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A study finds that CD4 cells decline after people with HIV contract hepatitis C.
A review of randomized controlled trials found that the main apparent benefit of such testing occurred among those with virologic failure.
This holds true regardless of how long they’ve had HIV or whether they’re on antiretrovirals.
A lesson that adherence to HIV medication is a reality, even for long-term survivors
Those who begin antiretrovirals with a higher CD4 count and CD4 to CD8 ratio are more likely to experience immune recovery.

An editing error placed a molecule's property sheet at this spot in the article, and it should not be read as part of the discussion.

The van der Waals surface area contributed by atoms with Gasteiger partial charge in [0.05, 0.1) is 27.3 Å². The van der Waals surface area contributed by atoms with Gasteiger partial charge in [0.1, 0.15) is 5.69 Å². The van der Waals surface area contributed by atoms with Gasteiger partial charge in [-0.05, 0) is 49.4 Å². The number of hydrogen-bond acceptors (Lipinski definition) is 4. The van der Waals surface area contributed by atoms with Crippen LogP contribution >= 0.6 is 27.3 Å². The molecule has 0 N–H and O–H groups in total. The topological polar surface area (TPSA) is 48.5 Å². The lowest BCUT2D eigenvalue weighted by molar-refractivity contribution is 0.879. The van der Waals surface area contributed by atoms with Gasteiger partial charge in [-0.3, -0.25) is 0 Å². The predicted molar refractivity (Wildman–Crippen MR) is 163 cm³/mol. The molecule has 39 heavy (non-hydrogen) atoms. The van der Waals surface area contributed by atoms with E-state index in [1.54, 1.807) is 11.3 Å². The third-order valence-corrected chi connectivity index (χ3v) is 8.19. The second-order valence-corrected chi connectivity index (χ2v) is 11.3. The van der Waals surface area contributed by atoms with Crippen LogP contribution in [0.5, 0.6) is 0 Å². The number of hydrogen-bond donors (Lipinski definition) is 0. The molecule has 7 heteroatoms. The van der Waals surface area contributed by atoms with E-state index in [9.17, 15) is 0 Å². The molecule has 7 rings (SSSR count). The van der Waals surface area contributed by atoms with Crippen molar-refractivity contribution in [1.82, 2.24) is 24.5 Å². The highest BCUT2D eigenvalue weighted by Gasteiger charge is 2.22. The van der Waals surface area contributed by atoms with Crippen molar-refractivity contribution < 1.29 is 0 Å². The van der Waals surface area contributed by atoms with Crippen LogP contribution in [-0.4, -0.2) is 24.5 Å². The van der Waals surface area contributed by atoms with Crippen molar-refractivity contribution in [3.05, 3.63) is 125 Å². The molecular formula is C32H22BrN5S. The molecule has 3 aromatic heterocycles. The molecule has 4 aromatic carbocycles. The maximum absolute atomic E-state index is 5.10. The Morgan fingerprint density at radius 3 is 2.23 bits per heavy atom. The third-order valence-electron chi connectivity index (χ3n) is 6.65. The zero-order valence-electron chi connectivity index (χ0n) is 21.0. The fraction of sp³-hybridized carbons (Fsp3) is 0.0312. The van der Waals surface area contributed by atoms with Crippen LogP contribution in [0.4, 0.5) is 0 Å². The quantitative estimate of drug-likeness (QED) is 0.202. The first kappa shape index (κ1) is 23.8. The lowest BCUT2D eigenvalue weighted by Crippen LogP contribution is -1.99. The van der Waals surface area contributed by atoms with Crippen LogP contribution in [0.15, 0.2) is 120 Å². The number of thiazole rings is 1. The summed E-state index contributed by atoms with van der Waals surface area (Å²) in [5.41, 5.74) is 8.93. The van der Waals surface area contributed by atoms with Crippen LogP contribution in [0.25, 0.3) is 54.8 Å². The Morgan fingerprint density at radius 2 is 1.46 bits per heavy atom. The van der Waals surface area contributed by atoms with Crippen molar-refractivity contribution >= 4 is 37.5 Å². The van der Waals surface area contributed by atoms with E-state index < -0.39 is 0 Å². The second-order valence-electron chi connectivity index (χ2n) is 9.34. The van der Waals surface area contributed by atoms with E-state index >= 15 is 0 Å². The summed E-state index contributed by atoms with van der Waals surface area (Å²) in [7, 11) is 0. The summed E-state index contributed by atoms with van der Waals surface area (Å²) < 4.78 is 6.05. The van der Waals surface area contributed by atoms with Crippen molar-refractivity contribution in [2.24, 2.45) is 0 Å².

Just ask Nicholaus Johnson, a former “junkie” with AIDS who is now a sober college student helping the HIV community.
People who have a low CD4 count, have cirrhosis and take certain hep C drug regimens are less likely to be cured.
Her metamorphosis from gay banker to “trans-species reptilian” began after an HIV diagnosis in 1997.
Researchers will genetically engineer participants’ CD4 cells, disabling the attachment of the virus.
Defective copies of HIV distract the immune system in order to promote overall infection.
The country is urged to offer treatment to everyone who has HIV regardless of CD4 count; most cases are among young men.
Treating HIV early, before CD4s drop significantly, lowers the risk of infection-related cancers.
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